(RNS) Dear Supreme Court justices: When I heard about the McCutcheon v. Federal Election Commission ruling, it made me plotz.
I’m a rabbi, so I know much more about the Talmud than about torts. But if there’s any group that can compete with scholars of constitutional law, it’s rabbis.
Your recent decision was all about the First Amendment and free speech.
As I understand it, legal scholars have interpreted that word “speech” to include “political expression.” So far, I’m with you. I think the freedom of being able to talk politics without fear of reprisal, whether you are a mighty politician or a lowly voter, is A-OK.
But when you said that political expression is the same as a campaign contribution, you lost me. The First Amendment protects the right of every citizen to speak freely. It does not protect the right to give money to politics. Money is not the same as speech. If you want to equate money with something, consider equating it with influence, not speech.
I read the whole decision, and I still don’t see how you get from “freedom of speech” to saying that every rich person has a protected right to put so much money into political campaigns.
One thing you made clear in your decision is that there is “only one legitimate governmental interest for restricting campaign finances: preventing corruption or the appearance of corruption.” I can think of one more big concern to consider, which I’ll mention in a moment, but let’s take corruption.
Long before America’s founders were debating the Bill of Rights, people struggled with corruption that comes from mixing money with politics. The prophet Isaiah put it this way:
“Do not take bribes, for bribes blind the clear-sighted and upset the pleas of those who are in the right” (Isaiah 33:15).
Isaiah knew what we seem to have forgotten: Money blunts our capacity to navigate the complexity of a given issue. Money turns our ears toward the well-articulated pleas of the well-financed and makes it really hard to hear other voices from the community — many of whom have legitimate grievances.
Which brings me to the other concern I wanted to raise as a rabbi. I believe our approach to money in politics must strive to listen to the voices of the weakest and most disenfranchised Americans.
There are literally hundreds of verses in the Hebrew Bible that emphasize God’s special concern for the poor. My Roman Catholic colleague William Cavanaugh put it this way: “The fact that the voice of the wealthy is the voice that is most clearly and forcefully heard is an upside-down state of affairs.” If wealthy Americans are able to pursue influence with our elected officials with few limits, it is almost guaranteed that the voices of the wealthy are the only voices the officials will hear.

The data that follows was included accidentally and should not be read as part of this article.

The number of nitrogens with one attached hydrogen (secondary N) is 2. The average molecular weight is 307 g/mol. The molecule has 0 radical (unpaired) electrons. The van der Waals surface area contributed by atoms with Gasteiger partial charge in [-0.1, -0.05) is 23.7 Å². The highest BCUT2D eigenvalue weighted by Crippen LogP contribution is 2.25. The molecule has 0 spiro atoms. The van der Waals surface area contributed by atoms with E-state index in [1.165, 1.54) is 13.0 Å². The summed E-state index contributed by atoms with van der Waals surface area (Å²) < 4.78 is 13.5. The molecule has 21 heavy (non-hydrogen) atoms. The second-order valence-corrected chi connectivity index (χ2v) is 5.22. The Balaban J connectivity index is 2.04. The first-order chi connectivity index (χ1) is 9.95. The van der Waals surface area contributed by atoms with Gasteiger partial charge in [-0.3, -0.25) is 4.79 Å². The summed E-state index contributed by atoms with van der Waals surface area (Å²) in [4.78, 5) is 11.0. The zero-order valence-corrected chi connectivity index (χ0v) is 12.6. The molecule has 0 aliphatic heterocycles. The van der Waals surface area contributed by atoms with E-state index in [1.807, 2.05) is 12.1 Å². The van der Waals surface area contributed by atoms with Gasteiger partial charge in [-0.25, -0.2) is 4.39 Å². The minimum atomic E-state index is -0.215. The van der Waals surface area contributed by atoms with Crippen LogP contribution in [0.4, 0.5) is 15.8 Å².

This may be what Jesus meant when he challenged his followers to invite the poor to their banquets:
“When you give a banquet, invite the poor, the crippled, the lame and the blind. And you will be blessed, because they cannot repay you, for you will be repaid at the resurrection of the righteous.” (Luke 14:12-14)
I make it a habit to not speak on behalf of other religions, but it seems that Christians of all stripes will have serious concerns with a system that privileges the voices of the wealthy over the poor.
The First Amendment tells us that speech is supposed to be free, not expensive.
By equating political speech with money, McCutcheon defines speech as “what people with lots of cash say.” McCutcheon and its sister ruling, Citizens United, virtually guarantee that wealthy donors will drown the voices of the poor. It will be a rare elected official who will be able to hear and heed the neediest Americans and survive the political process.
Finally, although the First Amendment does not protect the right to give truckloads of money to politics, it does protect our right to bring a grievance to the government. I hope Americans who feel like Justice Stephen Breyer does, that McCutcheon “eviscerates our Nation’s campaign finance laws, leaving a remnant incapable of dealing with the grave problems of democratic legitimacy that those laws were intended to resolve,” will speak up!
To sum up: You don’t have to be a legal scholar or a rabbi to understand how checks to political campaigns from wealthy Americans will distort justice. I’ll leave it to others to decide whether McCutcheon is a good legal decision. But as a man of faith, I already know it is a bad moral decision.
(Rabbi Justus Baird is dean of Auburn Theological Seminary and author of the recent report “Lo$ing Faith in Our Democracy.”)
YS/MG END BAIRD